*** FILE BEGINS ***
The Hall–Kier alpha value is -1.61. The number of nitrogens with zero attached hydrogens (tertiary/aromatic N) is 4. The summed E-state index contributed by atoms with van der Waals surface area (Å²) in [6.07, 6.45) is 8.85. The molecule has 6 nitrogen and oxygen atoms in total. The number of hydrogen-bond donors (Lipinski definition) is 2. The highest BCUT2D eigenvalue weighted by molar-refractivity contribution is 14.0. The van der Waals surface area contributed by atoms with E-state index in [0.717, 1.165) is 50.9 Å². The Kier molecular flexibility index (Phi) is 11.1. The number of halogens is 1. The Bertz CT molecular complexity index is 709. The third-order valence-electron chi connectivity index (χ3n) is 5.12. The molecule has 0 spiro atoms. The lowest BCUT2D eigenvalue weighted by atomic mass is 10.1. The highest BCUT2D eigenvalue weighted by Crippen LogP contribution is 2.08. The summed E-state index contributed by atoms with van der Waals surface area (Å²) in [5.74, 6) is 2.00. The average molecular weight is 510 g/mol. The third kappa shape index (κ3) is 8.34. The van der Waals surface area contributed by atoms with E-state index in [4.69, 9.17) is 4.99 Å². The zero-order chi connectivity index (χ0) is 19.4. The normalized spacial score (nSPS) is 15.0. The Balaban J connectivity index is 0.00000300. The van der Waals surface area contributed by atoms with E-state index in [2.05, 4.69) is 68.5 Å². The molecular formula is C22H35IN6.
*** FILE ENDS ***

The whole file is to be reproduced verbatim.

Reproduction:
The Hall–Kier alpha value is -1.61. The number of nitrogens with zero attached hydrogens (tertiary/aromatic N) is 4. The summed E-state index contributed by atoms with van der Waals surface area (Å²) in [6.07, 6.45) is 8.85. The molecule has 6 nitrogen and oxygen atoms in total. The number of hydrogen-bond donors (Lipinski definition) is 2. The highest BCUT2D eigenvalue weighted by molar-refractivity contribution is 14.0. The van der Waals surface area contributed by atoms with E-state index in [0.717, 1.165) is 50.9 Å². The Kier molecular flexibility index (Phi) is 11.1. The number of halogens is 1. The Bertz CT molecular complexity index is 709. The third-order valence-electron chi connectivity index (χ3n) is 5.12. The molecule has 0 spiro atoms. The lowest BCUT2D eigenvalue weighted by atomic mass is 10.1. The highest BCUT2D eigenvalue weighted by Crippen LogP contribution is 2.08. The summed E-state index contributed by atoms with van der Waals surface area (Å²) in [5.74, 6) is 2.00. The average molecular weight is 510 g/mol. The third kappa shape index (κ3) is 8.34. The van der Waals surface area contributed by atoms with E-state index in [4.69, 9.17) is 4.99 Å². The zero-order chi connectivity index (χ0) is 19.4. The normalized spacial score (nSPS) is 15.0. The Balaban J connectivity index is 0.00000300. The van der Waals surface area contributed by atoms with E-state index in [2.05, 4.69) is 68.5 Å². The molecular formula is C22H35IN6.